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On another front, employers that are increasingly comfortablewith self-funding route to health benefits are finding newopportunities to pare back costs. Larger concerns are contracting directly with health care providersto negotiate savings; mid-sized firms are similarly using vendorsto help them put reference based pricing strategies in place (inmarkets that can support them).

2. High cost drugs create cures but costly claim headaches,too.

The big pain point for employers is with their pharmaceuticalcontracts, especially given the explosive growth in new specialtydrugs. While they come with amazing curative capabilities, or atleast will prolong lives, they also come with breathtakingly highprice tags. By 2016, specialty drugs accounted for nearly half ofthe drugs we pay for, and some experts believe will comprisetwo-thirds of all drug launches by 2021. Smallwonder employers are increasingly crying, "Mercy," and asking theiradvisors if they really have to pay these claims. Compassion can behard to come by when an unexpected claim stands to break abudget.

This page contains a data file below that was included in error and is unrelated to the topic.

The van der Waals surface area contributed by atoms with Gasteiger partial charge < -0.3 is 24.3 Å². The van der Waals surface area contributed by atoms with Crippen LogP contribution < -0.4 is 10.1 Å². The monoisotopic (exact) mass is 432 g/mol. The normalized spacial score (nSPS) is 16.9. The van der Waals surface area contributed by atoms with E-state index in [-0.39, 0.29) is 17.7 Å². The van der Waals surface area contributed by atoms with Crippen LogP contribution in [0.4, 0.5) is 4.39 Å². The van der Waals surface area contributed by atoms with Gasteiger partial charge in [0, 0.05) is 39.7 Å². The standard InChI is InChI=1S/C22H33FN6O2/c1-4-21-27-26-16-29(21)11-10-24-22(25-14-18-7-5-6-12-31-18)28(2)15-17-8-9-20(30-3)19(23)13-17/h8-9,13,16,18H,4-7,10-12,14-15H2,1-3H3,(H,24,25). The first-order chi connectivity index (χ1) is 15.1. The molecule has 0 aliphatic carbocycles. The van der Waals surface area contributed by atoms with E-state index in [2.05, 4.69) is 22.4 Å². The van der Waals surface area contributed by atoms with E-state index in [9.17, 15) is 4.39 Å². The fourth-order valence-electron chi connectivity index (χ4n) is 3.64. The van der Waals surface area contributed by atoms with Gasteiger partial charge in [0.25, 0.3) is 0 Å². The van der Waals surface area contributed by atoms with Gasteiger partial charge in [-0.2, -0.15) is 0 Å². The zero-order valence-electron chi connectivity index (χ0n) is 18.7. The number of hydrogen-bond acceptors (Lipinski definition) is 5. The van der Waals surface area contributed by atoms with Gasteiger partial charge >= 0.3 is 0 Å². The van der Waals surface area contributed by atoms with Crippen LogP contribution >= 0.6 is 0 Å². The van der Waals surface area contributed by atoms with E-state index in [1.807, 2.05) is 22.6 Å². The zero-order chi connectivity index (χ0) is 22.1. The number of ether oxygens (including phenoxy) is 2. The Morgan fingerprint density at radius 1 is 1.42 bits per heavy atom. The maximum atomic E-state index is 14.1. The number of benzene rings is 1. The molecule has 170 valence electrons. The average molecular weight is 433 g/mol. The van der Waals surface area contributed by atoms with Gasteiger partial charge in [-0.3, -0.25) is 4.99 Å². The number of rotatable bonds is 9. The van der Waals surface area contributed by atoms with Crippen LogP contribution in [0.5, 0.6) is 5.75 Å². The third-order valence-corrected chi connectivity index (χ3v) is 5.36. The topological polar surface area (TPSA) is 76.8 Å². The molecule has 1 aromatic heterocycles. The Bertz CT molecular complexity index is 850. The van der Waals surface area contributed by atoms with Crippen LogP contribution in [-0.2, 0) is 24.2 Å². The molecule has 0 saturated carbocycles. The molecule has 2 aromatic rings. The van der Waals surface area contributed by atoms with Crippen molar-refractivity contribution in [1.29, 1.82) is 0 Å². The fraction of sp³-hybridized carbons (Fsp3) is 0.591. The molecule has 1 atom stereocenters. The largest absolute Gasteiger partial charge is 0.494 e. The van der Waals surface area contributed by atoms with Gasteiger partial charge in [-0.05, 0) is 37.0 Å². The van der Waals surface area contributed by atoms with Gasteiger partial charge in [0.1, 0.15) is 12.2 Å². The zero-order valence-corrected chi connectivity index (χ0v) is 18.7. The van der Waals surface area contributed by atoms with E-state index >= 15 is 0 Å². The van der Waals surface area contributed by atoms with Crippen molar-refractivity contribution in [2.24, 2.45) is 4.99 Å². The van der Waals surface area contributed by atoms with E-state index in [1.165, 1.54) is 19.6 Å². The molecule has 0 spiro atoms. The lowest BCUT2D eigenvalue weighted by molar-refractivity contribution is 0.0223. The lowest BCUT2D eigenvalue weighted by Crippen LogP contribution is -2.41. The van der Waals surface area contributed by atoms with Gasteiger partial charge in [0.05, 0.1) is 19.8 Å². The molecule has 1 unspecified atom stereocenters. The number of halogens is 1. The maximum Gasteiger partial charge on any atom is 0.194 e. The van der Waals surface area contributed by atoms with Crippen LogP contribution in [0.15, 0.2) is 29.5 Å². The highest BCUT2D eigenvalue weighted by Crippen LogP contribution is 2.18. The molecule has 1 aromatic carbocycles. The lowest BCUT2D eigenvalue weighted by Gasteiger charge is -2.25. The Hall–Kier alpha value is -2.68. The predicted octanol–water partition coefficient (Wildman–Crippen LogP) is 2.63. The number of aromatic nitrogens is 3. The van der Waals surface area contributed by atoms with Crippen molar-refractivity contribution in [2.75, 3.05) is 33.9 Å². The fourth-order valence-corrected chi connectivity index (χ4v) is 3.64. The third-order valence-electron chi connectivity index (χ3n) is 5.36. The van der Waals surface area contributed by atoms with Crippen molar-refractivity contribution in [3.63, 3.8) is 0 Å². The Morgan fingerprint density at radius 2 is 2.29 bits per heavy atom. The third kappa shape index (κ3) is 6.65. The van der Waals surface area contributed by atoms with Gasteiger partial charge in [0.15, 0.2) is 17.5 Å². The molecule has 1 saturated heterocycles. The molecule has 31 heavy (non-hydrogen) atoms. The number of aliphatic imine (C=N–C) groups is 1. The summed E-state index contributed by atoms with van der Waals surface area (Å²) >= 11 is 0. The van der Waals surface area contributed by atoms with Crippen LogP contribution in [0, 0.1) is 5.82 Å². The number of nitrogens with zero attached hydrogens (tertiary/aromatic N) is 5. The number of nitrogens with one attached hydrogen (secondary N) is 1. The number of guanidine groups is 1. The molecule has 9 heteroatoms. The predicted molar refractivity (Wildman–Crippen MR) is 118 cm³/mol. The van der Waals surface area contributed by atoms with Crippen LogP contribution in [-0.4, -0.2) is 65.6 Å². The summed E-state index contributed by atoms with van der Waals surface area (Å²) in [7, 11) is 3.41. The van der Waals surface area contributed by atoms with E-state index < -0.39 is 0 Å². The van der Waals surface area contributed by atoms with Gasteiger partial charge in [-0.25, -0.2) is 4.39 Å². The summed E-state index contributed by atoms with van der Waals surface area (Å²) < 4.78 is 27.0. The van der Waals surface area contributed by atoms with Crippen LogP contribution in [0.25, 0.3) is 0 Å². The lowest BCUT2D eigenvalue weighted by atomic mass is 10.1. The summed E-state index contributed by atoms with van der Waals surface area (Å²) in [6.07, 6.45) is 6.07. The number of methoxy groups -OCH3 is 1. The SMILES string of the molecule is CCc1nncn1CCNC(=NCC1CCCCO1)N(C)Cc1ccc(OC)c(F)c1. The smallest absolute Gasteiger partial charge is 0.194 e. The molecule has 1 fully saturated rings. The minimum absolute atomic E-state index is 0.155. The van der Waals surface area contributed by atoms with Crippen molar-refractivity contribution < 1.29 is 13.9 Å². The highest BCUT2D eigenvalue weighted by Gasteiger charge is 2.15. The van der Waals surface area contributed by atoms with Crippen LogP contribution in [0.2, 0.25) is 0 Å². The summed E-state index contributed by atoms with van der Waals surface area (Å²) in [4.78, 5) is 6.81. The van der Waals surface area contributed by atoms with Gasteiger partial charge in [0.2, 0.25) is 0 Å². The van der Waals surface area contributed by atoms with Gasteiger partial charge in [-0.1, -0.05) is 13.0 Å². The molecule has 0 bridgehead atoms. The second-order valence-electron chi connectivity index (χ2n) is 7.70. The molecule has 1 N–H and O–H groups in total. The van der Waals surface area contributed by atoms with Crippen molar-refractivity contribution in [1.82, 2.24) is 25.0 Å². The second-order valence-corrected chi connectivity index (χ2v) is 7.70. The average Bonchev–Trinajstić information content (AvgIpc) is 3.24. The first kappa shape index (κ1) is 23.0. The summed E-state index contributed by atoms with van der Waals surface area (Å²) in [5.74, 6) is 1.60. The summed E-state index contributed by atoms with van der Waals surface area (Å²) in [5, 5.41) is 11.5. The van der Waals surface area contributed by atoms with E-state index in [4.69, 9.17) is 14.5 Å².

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In this environment, prescription carve-out programs have becomeessential, though be warned that carriers are rewriting theircontracts to block them and avoid losing the profits. It's alsomaking outside pharma and benefits advisors hot commodities asintermediaries between pharmacy benefit management services andmanfacturers' assistance programs to successfully reduce high costclaims. A third alternative of amending plans to exclude such drugsis getting talked about more, but remains the riskiest option forcompliance issues if nothing else.